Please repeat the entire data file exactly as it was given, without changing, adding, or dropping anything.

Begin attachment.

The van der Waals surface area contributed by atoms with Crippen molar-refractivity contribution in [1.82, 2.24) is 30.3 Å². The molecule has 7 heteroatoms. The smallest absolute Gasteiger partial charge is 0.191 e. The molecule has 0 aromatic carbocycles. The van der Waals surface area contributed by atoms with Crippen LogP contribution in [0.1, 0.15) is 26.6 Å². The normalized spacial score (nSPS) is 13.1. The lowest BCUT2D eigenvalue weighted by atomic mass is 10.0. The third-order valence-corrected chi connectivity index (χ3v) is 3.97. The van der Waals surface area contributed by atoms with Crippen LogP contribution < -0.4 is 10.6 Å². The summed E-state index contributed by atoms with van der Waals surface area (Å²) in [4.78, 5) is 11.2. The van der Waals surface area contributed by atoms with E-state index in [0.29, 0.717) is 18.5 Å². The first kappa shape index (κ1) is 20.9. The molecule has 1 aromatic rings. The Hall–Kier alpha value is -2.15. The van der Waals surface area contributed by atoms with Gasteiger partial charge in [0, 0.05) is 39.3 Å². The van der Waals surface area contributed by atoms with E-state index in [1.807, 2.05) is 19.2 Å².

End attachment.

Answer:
The van der Waals surface area contributed by atoms with Crippen molar-refractivity contribution in [1.82, 2.24) is 30.3 Å². The molecule has 7 heteroatoms. The smallest absolute Gasteiger partial charge is 0.191 e. The molecule has 0 aromatic carbocycles. The van der Waals surface area contributed by atoms with Crippen LogP contribution in [0.1, 0.15) is 26.6 Å². The normalized spacial score (nSPS) is 13.1. The lowest BCUT2D eigenvalue weighted by atomic mass is 10.0. The third-order valence-corrected chi connectivity index (χ3v) is 3.97. The van der Waals surface area contributed by atoms with Crippen LogP contribution < -0.4 is 10.6 Å². The summed E-state index contributed by atoms with van der Waals surface area (Å²) in [4.78, 5) is 11.2. The van der Waals surface area contributed by atoms with E-state index in [0.29, 0.717) is 18.5 Å². The first kappa shape index (κ1) is 20.9. The molecule has 1 aromatic rings. The Hall–Kier alpha value is -2.15. The van der Waals surface area contributed by atoms with Gasteiger partial charge in [0, 0.05) is 39.3 Å². The van der Waals surface area contributed by atoms with E-state index in [1.807, 2.05) is 19.2 Å².